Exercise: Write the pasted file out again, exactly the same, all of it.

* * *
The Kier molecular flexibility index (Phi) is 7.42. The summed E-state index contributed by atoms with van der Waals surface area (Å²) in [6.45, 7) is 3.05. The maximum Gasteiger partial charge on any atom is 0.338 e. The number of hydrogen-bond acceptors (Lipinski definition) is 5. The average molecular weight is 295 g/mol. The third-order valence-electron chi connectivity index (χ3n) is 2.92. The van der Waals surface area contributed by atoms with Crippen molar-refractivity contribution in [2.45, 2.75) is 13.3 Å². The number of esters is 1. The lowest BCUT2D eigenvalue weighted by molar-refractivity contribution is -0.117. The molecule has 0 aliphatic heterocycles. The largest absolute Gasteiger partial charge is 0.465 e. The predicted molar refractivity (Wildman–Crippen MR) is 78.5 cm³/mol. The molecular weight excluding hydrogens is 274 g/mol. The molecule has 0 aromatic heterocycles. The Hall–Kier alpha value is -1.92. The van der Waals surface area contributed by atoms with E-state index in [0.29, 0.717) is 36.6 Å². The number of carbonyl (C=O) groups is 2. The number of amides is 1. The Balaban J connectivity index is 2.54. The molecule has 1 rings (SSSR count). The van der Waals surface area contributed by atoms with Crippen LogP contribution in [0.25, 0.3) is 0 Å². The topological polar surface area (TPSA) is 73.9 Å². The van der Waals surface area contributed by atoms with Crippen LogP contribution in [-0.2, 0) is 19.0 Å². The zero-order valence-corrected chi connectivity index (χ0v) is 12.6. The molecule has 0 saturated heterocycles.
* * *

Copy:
The Kier molecular flexibility index (Phi) is 7.42. The summed E-state index contributed by atoms with van der Waals surface area (Å²) in [6.45, 7) is 3.05. The maximum Gasteiger partial charge on any atom is 0.338 e. The number of hydrogen-bond acceptors (Lipinski definition) is 5. The average molecular weight is 295 g/mol. The third-order valence-electron chi connectivity index (χ3n) is 2.92. The van der Waals surface area contributed by atoms with Crippen molar-refractivity contribution in [2.45, 2.75) is 13.3 Å². The number of esters is 1. The lowest BCUT2D eigenvalue weighted by molar-refractivity contribution is -0.117. The molecule has 0 aliphatic heterocycles. The largest absolute Gasteiger partial charge is 0.465 e. The predicted molar refractivity (Wildman–Crippen MR) is 78.5 cm³/mol. The molecular weight excluding hydrogens is 274 g/mol. The molecule has 0 aromatic heterocycles. The Hall–Kier alpha value is -1.92. The van der Waals surface area contributed by atoms with E-state index in [0.29, 0.717) is 36.6 Å². The number of carbonyl (C=O) groups is 2. The number of amides is 1. The Balaban J connectivity index is 2.54. The molecule has 1 rings (SSSR count). The van der Waals surface area contributed by atoms with Crippen LogP contribution in [0.25, 0.3) is 0 Å². The topological polar surface area (TPSA) is 73.9 Å². The van der Waals surface area contributed by atoms with Crippen LogP contribution in [-0.2, 0) is 19.0 Å². The zero-order valence-corrected chi connectivity index (χ0v) is 12.6. The molecule has 0 saturated heterocycles.